Writers, including Ian Rankin and Jeanette Winterson, are up in arms Amazons return policy for e-books, which they claim unfairly deprives authors out of royalty sales.
The online retailer, whose founder Jeff Bezos is worth an estimated $ 142 billion (£ 108 billion), allows buyers to receive a full refund within 14 days of purchase – even if they have read every word.
A petition calling for a change in policy has been signed by more than 24,000 people, and the Writers’ Association, The Society of Authors, wants Amazon to shorten its return period to 48 hours.
What do the authors say?
Winterson, whose novels include Oranges Are Not the Only Fruit and Frankissstein: A Love Story, told Sunday Times: “Jeff Bezos started selling books because they have a long shelf life, are easy to pack and their ISBN system is an algorithmic dream. The man has never thrown himself over books, booksellers or authors. ”
Inspector Rebus author Rankin (below) said: “I’m shaken. Writers have a hard enough time as it tries to earn a living. If anyone can read your book without paying you anything for that privilege, you’re sunk.”
E-book royalties for authors are typically around 25 percent of “publisher receipts”. This is to be compared with about 7.5 percent of the suggested retail price for physical books.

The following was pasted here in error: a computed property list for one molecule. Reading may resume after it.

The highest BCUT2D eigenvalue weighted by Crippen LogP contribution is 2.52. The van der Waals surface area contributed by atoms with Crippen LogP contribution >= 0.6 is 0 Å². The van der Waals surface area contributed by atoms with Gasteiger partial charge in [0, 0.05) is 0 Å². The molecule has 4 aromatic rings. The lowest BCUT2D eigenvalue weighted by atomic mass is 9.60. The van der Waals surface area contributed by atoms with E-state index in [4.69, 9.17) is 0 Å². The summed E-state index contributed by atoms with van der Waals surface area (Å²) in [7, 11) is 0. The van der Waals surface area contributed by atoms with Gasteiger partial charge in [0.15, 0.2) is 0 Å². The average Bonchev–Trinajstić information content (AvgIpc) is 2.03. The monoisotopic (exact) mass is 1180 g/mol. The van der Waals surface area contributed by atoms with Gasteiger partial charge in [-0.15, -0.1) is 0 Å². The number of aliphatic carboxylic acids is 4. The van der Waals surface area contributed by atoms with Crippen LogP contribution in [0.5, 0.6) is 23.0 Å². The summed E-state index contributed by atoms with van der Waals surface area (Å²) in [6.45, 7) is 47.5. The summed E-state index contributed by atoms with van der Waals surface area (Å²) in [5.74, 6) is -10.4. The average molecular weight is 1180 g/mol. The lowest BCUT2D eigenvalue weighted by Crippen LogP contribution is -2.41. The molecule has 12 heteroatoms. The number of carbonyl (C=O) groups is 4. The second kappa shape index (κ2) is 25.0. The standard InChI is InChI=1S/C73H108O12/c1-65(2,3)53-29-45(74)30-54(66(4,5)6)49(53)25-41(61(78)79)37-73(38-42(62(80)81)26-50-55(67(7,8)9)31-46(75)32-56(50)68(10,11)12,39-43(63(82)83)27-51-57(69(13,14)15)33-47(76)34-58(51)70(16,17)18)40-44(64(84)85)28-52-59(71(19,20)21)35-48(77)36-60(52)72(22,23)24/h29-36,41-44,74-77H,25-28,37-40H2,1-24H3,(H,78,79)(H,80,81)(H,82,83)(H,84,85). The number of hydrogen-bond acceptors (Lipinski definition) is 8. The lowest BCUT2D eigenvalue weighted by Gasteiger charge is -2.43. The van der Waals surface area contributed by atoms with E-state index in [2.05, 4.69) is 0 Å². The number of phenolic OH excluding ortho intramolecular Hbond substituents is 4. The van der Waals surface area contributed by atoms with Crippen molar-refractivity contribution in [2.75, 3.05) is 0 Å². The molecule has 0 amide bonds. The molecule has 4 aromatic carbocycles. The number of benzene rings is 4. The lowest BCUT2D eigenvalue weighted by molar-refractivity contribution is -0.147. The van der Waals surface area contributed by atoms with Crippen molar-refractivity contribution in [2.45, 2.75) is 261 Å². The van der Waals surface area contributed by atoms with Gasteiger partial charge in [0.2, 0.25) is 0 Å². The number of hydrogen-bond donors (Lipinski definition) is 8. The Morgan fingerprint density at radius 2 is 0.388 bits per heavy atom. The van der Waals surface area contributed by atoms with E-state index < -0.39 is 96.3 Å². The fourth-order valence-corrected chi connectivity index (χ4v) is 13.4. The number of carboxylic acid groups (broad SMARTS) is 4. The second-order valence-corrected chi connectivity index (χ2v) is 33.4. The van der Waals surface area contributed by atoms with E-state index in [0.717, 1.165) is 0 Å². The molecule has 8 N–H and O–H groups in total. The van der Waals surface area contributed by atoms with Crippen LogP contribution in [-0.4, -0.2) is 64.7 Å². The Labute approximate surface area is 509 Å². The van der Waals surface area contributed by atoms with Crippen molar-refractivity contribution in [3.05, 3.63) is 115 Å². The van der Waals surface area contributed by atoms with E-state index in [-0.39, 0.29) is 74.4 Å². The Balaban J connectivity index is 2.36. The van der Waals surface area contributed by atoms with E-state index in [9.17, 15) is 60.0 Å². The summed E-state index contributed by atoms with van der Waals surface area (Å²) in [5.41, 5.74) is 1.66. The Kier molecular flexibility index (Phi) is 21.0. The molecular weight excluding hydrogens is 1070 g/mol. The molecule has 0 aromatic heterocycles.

What drives the return?
Authors say there has been a huge increase in people returning their e-books, claiming that more than 100 copies of their books were returned last month.
Some believe the trend is driven by clips about returning e-books shared on the video-sharing platform TikTok, where the hashtag #booktok has become a worldwide phenomenon for social media-savvy readers. Clips on e-book returns on the platform have been viewed more than 17 million times.
There are even users who provide tutorials on how to return the books after reading them.
Has Amazon taken shape?
In December 2020, Amazon changed the return policy for its audiobook site Audible following complaints from authors.
The company announced that royalties would be paid to authors for any title returned more than seven days after purchase, rather than within 365 days – although some authors did not think this went far enough.
What does the company say now?
A spokesman for Amazon defended the policy, saying: “Our e-book return rates are consistently low and we have policies and mechanisms in place to prevent this from being abused.”
They told I: “Amazon aims to provide the best possible experience for authors and customers. We allow the return of e-books up to 14 days after purchase.
“Our goal is to inspire reading, and we recognize the important role of authors. That’s why we launched Kindle Direct Publishing and further new initiatives such as the Amazon Literary Partnership, which support authors and a range of literary groups.”